Here's what Lindsay Greenawalt knows about her biological father: He's 49, has brown hair, green eyes and was a senior in college in 1982.
It took her years of searching, dead ends and false hopes to scrape up that little bit of information.
What she really wants more than a description though is a name. All she has right now is: Xytex donor 2035.
The man who supplied half of her genetic makeup was a donor to Xytex Corp.'s sperm bank in Augusta. He donated for seven years beginning in 1982.
Greenawalt, who was born and raised in Ohio, knew from an early age that she was donor conceived, but it wasn't until she turned 18 that she began her quest in earnest to find out who her real father is.
"We're not looking for a dad," Greenawalt, 25, said. "We're just looking for answers."
She chronicles her search and the accompanying emotions on a blog dubbed Confessions of a Cryokid. The blog began as an outlet for her frustrations, but it's since grown into a catchall Internet resource for donor-conceived children, their parents and sperm donors.
Greenawalt feels strongly about ending anonymous sperm donation and candidly shares her opinions on the emptiness she sometimes feels about not knowing her true father.
"There seems to be an overwhelming majority of recipient mothers that truly believe that just so long as they love their child, that he or she won't feel any loss of their biological father. I would like to stand up and say that this is nonsense," Greenawalt writes in an entry from March 15, 2008.
A recent survey by the Commission on Parenthood's Future titled My Daddy's Name is Donor implies that Greenawalt is not alone in her feelings. The survey of 485 donor-conceived children showed that they are more prone to depression and anxiety in comparison with other young adults.
The Internet is a vast resource for children searching for their parents and Greenawalt discovered through the Web that she has a half-sister living in New York City named Robyn Hasty. A DNA test proved they are kin.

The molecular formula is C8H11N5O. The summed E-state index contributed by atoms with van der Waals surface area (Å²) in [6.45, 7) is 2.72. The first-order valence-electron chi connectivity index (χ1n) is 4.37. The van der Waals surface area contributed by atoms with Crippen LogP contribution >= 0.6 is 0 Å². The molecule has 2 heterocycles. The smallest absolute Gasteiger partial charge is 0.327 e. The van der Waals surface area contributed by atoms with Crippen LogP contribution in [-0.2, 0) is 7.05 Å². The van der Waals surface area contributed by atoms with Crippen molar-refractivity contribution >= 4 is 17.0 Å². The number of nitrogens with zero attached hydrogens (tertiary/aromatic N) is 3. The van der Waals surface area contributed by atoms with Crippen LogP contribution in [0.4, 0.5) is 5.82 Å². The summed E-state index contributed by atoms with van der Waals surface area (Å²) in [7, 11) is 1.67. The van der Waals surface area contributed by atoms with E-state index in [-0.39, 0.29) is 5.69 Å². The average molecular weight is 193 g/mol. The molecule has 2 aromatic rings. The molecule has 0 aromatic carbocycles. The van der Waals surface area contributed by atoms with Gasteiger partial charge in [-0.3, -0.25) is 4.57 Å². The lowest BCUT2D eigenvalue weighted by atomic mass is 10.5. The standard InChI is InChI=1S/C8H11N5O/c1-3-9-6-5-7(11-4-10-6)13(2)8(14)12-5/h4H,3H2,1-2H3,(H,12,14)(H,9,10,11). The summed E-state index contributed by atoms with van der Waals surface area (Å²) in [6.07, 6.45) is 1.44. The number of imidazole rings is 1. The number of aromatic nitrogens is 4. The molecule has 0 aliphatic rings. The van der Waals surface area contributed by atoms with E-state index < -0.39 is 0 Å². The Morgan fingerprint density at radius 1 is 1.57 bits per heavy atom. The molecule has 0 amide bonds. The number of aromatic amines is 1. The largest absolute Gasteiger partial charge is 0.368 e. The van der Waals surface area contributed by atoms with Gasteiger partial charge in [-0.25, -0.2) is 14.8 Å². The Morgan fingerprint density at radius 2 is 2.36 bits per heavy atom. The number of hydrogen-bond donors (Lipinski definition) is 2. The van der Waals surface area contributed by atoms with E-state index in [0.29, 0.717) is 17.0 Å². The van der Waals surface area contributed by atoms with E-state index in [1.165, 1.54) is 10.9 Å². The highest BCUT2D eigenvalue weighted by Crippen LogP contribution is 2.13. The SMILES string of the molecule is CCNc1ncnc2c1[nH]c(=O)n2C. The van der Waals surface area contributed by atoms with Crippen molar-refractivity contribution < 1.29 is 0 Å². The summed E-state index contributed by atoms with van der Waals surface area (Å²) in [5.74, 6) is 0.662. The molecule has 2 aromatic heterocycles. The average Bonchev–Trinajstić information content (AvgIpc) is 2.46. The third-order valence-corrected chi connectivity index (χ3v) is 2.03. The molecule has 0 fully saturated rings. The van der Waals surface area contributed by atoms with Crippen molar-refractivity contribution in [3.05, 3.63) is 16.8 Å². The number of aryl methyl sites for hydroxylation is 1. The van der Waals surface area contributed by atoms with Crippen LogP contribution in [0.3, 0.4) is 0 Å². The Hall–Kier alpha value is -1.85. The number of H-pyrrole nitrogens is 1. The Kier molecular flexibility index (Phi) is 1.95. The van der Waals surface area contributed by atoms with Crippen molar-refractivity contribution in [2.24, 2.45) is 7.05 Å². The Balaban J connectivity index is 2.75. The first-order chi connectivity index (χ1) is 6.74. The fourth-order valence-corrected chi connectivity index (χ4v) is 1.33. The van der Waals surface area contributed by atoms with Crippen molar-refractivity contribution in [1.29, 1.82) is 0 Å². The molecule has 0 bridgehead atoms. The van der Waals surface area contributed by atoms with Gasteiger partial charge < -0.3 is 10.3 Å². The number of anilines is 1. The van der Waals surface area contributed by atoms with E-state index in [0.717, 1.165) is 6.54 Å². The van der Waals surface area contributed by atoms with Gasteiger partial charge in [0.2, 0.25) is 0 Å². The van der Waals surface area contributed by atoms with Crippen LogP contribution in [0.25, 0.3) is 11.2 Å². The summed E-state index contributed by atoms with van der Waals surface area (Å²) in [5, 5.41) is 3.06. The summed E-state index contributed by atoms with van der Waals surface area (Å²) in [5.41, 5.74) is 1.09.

When they finally connected, they discovered the problems inherent with starting a relationship with a complete stranger.
"To reunite with someone you've never met is a very difficult process," Greenawalt said.
Greenawalt and her half-sister share some commonalities, but they are polar opposites in their looks and opinions about donor conception.
While Greenawalt won't rest until she finds her answers, Hasty said she only has a "healthy curiosity" about her biological father. She would rather have some questions answered without starting a relationship, but she realizes now that's an impossibility.
Hasty would be OK if she never met her biological father.
"I feel grateful," Hasty said. "My life is here because of this person I've never met."
Greenawalt doesn't know whether her father is from Augusta or even went to school here. Her interests have long revolved around the medical field and she's currently working on her masters degree in library science. She's always wondered if perhaps her father was a student at Medical College of Georgia.
The best result in her search so far is a recent medical history she requested from him via the sperm bank. At the least she wants to know whether she's at risk for breast cancer or whether there are any genetic disorders her future children might face.
The medical history was returned to her, but there was no note from him attached.
A year has passed since she received that medical history and there's still no word from him. Greenawalt has decided to leave future communication up to him.
"The ball is in his court. If he wants to get to know us he can find us," she said.
Associated Press reports were used in this article.